Neonates are clearly more susceptible to severe disease following infection with a variety of pathogens than are adults. However, the causes for this are unclear and are often attributed to immunological immaturity. While several aspects of immunity differ between adults and neonates, the capacity of dendritic cells in neonates to process and present antigen to CD8+ T cells remains to be addressed. We used human CD8+ T cell clones to compare the ability of neonatal and adult monocyte-derived dendritic cells to present or process and present antigen using the MHC class I pathway. Specifically, we assessed the ability of dendritic cells to present antigenic peptide, present an HLA-E-restricted antigen, process and present an MHC class I-restricted antigen through the classical MHC class I pathway, and cross present cell-associated antigen via MHC class I. We found no defect in neonatal dendritic cells to perform any of these processing and presentation functions and conclude that the MHC class I antigen processing and presentation pathway is functional in neonatal dendritic cells and hence may not account for the diminished control of pathogens.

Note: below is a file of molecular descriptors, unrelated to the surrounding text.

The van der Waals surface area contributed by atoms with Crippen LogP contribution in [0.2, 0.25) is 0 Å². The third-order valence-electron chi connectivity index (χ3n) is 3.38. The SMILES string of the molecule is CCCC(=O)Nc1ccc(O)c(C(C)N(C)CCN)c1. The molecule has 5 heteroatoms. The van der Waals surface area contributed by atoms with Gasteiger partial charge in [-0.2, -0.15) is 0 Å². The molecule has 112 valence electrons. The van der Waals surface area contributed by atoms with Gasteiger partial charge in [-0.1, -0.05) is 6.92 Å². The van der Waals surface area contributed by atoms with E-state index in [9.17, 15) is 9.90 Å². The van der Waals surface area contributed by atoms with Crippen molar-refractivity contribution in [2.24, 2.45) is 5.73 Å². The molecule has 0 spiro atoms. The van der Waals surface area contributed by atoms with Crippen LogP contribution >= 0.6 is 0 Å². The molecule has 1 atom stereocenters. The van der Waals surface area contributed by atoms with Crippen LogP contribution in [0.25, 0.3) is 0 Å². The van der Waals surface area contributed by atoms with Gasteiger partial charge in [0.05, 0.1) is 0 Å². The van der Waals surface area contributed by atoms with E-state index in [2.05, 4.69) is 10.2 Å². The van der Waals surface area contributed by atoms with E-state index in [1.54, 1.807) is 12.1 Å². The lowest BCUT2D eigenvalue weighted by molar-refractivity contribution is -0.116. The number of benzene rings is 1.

ASJC Scopus subject areas
- Biochemistry, Genetics and Molecular Biology(all)
- Agricultural and Biological Sciences(all)